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An artificial moth: Chemical source localization using a robot based neuronal model of moth optomotor anemotactic search

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Zitation

Pyk, P., Badia, S. B. I., Bernardet, U., Knusel, P., Carlsson, M., Gu, J., et al. (2006). An artificial moth: Chemical source localization using a robot based neuronal model of moth optomotor anemotactic search. Autonomous Robots, 20(3), 197-213. doi:10.1007/s10514-006-7101-4.


Zitierlink: http://hdl.handle.net/11858/00-001M-0000-0014-705F-1
Zusammenfassung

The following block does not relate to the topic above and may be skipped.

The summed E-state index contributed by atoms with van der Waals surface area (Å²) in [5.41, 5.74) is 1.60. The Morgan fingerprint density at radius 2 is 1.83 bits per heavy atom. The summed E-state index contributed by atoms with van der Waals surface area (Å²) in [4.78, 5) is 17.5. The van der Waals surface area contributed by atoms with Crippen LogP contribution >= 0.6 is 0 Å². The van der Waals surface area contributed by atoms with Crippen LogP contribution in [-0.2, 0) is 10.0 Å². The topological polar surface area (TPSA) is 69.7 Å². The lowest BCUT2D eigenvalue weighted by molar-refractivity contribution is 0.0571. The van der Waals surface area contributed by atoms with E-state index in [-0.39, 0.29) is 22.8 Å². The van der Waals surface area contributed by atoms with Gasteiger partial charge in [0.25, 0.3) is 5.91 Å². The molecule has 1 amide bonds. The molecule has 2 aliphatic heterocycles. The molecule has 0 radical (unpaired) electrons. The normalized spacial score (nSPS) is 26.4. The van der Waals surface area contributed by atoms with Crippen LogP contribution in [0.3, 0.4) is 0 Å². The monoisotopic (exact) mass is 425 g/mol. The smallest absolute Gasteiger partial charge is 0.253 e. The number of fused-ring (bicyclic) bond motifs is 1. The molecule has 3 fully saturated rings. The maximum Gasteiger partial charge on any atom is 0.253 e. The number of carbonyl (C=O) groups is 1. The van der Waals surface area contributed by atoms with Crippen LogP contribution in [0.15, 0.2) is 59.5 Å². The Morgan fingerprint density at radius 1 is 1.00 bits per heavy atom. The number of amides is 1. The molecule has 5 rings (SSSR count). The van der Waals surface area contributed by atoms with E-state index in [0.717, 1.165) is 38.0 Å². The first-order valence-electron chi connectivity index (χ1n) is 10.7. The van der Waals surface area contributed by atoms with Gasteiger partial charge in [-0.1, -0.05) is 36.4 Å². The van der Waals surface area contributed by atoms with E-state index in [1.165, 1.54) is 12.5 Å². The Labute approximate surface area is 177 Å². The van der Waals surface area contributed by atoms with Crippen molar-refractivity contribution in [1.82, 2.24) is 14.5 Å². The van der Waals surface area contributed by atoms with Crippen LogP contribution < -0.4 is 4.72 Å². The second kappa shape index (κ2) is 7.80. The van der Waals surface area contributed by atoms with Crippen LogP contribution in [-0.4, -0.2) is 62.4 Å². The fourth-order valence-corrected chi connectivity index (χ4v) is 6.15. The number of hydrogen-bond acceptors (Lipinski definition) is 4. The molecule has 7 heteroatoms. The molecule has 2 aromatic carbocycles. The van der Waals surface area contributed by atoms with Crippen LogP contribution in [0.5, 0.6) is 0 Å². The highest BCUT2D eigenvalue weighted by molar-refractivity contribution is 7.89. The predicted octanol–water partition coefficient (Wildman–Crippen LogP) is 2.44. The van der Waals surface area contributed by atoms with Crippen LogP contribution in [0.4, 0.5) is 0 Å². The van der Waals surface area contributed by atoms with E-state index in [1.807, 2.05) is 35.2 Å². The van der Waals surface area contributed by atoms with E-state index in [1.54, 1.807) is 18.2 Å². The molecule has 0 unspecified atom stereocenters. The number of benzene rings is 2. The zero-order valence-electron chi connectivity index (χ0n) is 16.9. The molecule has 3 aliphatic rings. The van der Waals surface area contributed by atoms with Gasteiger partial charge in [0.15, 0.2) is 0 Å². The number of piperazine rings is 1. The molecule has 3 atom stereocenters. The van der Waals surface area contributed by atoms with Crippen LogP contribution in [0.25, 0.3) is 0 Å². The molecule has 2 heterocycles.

Robots have been used to model nature, while nature in turn can contribute to the real-world artifacts we construct. One particular domain of interest is chemical search where a number of efforts are underway to construct mobile chemical search and localization systems. We report on a project that aims at constructing such a system based on our understanding of the pheromone communication system of the moth. Based on an overview of the peripheral processing of chemical cues by the moth and its role in the organization of behavior we emphasize the multimodal aspects of chemical search, i.e. optomotor anemotactic chemical search. We present a model of this behavior that we test in combination with a novel thin metal oxide sensor and custom build mobile robots. We show that the sensor is able to detect the odor cue, ethanol, under varying flow conditions. Subsequently we show that the standard model of insect chemical search, consisting of a surge and cast phases, provides for robust search and localization performance. The same holds when it is augmented with an optomotor collision avoidance model based on the Lobula Giant Movement Detector (LGMD) neuron of the locust. We compare our results to others who have used the moth as inspiration for the construction of odor robots.